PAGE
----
Life onboard convict ships varied significantly according to the date of transportation, the attitude of the captain, and the surgeon in charge of the prisoners. On some ships, dancing was actively encouraged every day for its health benefits. On the Prince George in 1836, Surgeon Thomas Bell noted:
As soon as they were out of sight of land, each man’s irons were removed and the prison doors kept open from 6am until they were mustered at night…There was dancing in the evening, which was highly conducive to health aboard a convict ship.
Not everyone considered dancing to be a suitable form of recreation for convicts, as surgeon Thomas Braidwood stated:
I do not permit dancing, wrestling, or, indeed, any amusement to take place among the prisoners. Although such exercises may be conducive to health, yet they are, in my opinion, inimical to moral reformation, by recalling those scenes of depravity and crime, of which these amusements had formed a part.
Some of the earliest transports to the colony, notably the 2nd and 3rd Fleets, were terrible voyages with considerable loss of life and appalling conditions. Although regulations were in place regarding the treatment of convicts, these were sometimes ignored due to corruption, drunkenness, and fear of mutiny.
In 1814, after the arrival of the convict ships Surry, General Hewitt and Three Bees with both the crews and the convicts in a deplorable state, Governor Macquarie commissioned the surgeon Dr William Redfern to investigate.
Redfern’s report recommended improvements to the diet, accommodation, hygiene, clothing, and activity for convicts. He strongly advocated the importance of convicts being allowed on deck for daily exercise and fresh air. His report was acted upon immediately when it reached the Commissioners of the Transport Board in London, and the service was transformed: the outcome for convicts on the long voyage was vastly improved. His report was a major contribution to public health and the regime he suggested became the standard for convict and passenger ships to the colony. Read more about William Redfern.
One of Redfern’s key recommendations was the appointment of surgeon-superintendents to oversee the living conditions and well-being of the convicts and crew. Surgeons were required to keep journals detailing the illnesses, treatments, and regimes for maintaining the health of those in their care. Some of these journals give details of the dancing that was encouraged as part of the daily routine to sustain good mental and physical health.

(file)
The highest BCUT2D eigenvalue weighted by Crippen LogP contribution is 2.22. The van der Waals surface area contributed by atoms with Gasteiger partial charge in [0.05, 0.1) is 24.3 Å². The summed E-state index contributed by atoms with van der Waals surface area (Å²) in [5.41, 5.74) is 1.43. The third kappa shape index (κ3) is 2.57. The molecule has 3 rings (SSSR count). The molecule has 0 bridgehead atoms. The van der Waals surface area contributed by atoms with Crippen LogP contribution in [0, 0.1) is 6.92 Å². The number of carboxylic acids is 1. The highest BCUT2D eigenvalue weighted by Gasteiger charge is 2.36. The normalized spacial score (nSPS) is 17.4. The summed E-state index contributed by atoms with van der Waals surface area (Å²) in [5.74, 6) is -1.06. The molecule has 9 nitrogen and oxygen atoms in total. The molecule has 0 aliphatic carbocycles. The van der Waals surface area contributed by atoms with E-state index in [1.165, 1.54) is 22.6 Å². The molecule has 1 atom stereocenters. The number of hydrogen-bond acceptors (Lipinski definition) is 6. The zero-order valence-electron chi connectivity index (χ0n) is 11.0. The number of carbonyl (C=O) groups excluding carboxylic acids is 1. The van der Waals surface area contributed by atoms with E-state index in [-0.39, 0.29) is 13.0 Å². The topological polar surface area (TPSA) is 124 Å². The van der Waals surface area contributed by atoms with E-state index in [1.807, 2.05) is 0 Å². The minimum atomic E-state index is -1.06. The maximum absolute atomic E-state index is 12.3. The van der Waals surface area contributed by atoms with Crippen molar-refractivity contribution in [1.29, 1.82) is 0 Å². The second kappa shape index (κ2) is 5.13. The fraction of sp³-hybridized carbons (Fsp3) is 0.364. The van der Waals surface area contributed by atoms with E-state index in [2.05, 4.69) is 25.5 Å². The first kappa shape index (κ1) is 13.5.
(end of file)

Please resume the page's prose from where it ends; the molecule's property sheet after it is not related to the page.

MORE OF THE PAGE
As I consider that tranquility of mind is most essential to bodily health…I therefore caused them all to be let on deck from an early time of the morning until the close of the day…They were allowed to amuse themselves by running about, dancing, or in any innocent way whenever the duty of the ship would admit of it.
From the Medical Journal of William Leyson, Surgeon on the convict ship Henry Wellesley 1837
This resource lists 35 references to dancing on board convict ships and hulks. Given the prevalence of dancing as a key element in the popular culture of the time, it is likely that many more surgeons allowed or encouraged dancing but failed to note it in their journals.
Follow the links to read more about each account. This resource is currently under development – stay tuned for the latest updates.
|Speedy||1799||Unknown||Dancing for two hours on Christmas Day|
|Broxbornebury||1814||Colin McLachlan||Many accounts of convicts dancing to fife and drum.|
|Thomas Raine (Captain)||A regime of “dancing and music for their general good conduct and as an anti-scorbutic”|
|Daphne||1819||Lancelot Armstrong||Music and dancing on deck in the evening|
|Transit from hulk to ship||1819/1827||Peter Cunningham||These fellows will turn the jingling of their chains into music whereto they dance and sing|
|Guildford||1820||Hugh Walker||Dancing to prevent brooding on misfortunes|
|Grenada||1821||Peter Cunningham||Gave permission to dance|